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Multiple sclerosis (MS) is a neurological condition that affects your central nervous system. It is considered an autoimmune disease, which means your body’s immune system mistakenly attacks your healthy cells.

In the case of MS, the immune system attacks the protective myelin sheath that covers the nerve fibres in the brain and spinal cord. This damage disrupts the electric signals that are sent between the brain and other parts of the body, leading to a wide range of symptoms.

These symptoms include numbness and tingling, pain, fatigue, difficulty with coordination and balance, vision problems and cognitive changes.

While there is currently no cure for MS, there are treatments that can help manage the symptoms and slow down the progression of the disease.

Types of Multiple Sclerosis

Relapsing-Remitting MS

Relapsing-remitting multiple sclerosis (RRMS) is a form of multiple sclerosis (MS) that is characterised by periods of symptom flare-ups (relapses) followed by periods of remission where symptoms are reduced or eliminated.

RRMS is the most common form of MS and affects about 85% of people. RRMS symptoms can vary widely, depending on the area of the nervous system affected. Common symptoms include fatigue, numbness, tingling sensation and vision loss.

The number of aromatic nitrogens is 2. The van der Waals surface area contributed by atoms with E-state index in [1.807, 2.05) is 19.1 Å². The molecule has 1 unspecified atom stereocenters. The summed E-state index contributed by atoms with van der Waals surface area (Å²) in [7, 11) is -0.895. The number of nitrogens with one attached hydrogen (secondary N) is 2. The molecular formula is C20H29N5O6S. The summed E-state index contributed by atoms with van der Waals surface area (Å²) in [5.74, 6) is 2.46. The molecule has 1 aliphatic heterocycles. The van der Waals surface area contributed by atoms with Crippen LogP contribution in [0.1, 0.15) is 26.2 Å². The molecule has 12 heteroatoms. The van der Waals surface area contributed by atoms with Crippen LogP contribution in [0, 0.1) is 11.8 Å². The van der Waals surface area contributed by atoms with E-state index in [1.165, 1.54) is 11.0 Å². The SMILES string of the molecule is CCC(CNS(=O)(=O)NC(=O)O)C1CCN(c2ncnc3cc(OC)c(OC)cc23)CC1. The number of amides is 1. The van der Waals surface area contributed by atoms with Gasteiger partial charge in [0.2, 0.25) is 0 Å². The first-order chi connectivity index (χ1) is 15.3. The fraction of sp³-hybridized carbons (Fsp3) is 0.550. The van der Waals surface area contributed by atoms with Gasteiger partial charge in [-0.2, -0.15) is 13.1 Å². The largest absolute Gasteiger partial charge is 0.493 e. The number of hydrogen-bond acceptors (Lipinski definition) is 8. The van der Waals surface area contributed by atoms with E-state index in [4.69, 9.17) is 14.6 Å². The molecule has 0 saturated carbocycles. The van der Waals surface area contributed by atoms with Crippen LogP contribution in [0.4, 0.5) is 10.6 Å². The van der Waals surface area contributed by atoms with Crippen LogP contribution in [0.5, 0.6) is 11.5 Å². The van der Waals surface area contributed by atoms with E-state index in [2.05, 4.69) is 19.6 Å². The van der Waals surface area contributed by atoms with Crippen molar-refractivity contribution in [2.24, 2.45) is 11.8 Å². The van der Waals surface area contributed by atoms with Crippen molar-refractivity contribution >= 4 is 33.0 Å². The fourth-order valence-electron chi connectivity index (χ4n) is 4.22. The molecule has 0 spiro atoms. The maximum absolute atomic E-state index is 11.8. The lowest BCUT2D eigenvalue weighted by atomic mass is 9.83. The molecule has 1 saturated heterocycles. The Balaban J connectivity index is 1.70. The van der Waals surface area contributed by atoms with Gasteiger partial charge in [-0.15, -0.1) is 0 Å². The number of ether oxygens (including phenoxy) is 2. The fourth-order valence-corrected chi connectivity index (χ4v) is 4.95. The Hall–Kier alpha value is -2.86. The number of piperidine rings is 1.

Secondary-Progressive MS

Secondary-Progressive MS (SPMS) is a type of multiple sclerosis (MS) that affects roughly half of all MS patients. It is characterised by a gradual progression in physical disability, as well as changes in cognitive abilities.

SPMS is often preceded by a period of relapsing-remitting MS (RRMS), during which a patient experiences attacks followed by periods of stability. Over time, the attacks become less frequent and the periods of stability become shorter, leading to a steady decline in functionality.

SPMS is a progressive neurological disorder, and as such, there is no cure.

Primary-Progressive MS

Primary-progressive multiple sclerosis (PPMS) is a rare form of multiple sclerosis (MS). It is characterised by a steadily worsening neurological condition with no periods of remission or relapse.

Symptoms of PPMS can include muscle weakness, fatigue, cognitive impairment and steady decline in mobility.


Multiple sclerosis can cause a wide range of symptoms, including physical, mental and emotional changes.

Common MS symptoms include:

  • Muscle weakness or spasms
  • Pain and fatigue
  • Balance and coordination issues
  • Bladder and bowel issues 
  • Cognitive issues, such as difficulty thinking or concentrating
  • Vision problems, like blurred vision and double vision
  • Sensory changes, such as numbness or tingling in the limbs
  • Heat sensitivity, which can cause flare-ups of symptoms
  • Psychological changes, such as mood swings or depression
  • Sexual dysfunction

If you are experiencing any of these symptoms, it is important to consult your doctor as soon as possible.

Early diagnosis and treatment can help slow down the progression of the disease and reduce the severity of symptoms.


Nobody knows for sure what causes multiple sclerosis, but there are a number of factors that are believed to contribute to its development.